South Dakota Legislator Fights Abortion Industry Misinformation

A courageous South Dakota lawmaker is working to put the brakes on the abundance of misinformation spewed by the abortion industry. Republican state Rep. Taylor Rehfeldt is in a position to know falsehoods concerning medical practices when she hears them.

She earned a doctorate in nursing and enjoyed a career as a nurse anesthetist until she was voted into office in 2021.

On Wednesday morning, she introduced legislation tagged the “Med Ed Bill.” This would provide funding for the South Dakota Department of Health to clarify purposeful misconceptions spread by abortionists over the state’s near-total abortion prohibition.

Interviewed by the Washington Examiner, Rehfeldt noted abortion information “has really just become this political war zone.” But she lauded her state for placing the lives of women and babies first and wanted to clear up the confusion that providers may face due to misinformation.

South Dakota only allows abortion if the mother’s life is at risk.

Supporters of ending the lives of unborn children are fond of claiming that such laws are a danger to women’s health. They send conflicting messages to medical providers who worry they will face strong criminal liability if they fail to follow state law.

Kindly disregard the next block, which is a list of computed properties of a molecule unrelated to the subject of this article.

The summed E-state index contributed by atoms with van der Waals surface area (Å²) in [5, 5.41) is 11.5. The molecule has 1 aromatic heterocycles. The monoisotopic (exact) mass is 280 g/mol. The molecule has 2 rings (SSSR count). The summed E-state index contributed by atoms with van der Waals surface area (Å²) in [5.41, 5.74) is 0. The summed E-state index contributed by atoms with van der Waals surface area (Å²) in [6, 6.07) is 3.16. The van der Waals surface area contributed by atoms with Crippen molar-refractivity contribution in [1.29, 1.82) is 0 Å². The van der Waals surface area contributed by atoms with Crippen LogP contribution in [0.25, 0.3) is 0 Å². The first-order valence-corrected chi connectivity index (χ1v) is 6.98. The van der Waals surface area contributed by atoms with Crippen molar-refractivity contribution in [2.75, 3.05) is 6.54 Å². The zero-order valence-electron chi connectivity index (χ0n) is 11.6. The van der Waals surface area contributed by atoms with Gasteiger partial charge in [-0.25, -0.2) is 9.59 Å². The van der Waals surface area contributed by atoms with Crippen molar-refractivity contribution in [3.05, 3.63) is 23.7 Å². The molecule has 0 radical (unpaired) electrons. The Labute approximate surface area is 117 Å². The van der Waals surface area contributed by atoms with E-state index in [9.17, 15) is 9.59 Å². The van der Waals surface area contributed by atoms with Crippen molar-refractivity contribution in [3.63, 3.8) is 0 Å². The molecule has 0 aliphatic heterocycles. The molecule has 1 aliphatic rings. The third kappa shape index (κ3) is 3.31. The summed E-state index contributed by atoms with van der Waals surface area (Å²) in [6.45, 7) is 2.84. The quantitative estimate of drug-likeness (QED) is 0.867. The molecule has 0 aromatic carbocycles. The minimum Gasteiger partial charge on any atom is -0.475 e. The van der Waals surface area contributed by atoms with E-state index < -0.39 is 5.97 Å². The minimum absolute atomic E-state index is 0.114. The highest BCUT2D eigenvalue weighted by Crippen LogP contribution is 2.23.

Current South Dakota law only permits abortion when “there is appropriate and reasonable medical judgment” that performing the procedure “is necessary to preserve the life of the pregnant female.”

Rehfeldt explained the current language does not clarify the condition of the expectant mother. “There is no definition currently about what that means.”

She added, “And so health care providers are a little bit confused and need some clarification about how we can best care for moms.”

House Bill 1069 is intended to give clarity to situations that affect both mother and child. “The attending physician, exercising reasonable medical judgment, must determine that, by continuing the pregnancy, the female is at serious risk of death.”

The pregnant woman may also be at risk “of a substantial and irreversible physical impairment of one or more major bodily functions.”

Rehfeldt said her own experience of bearing two children as a “high-risk” mother played an important role in drafting the legislation.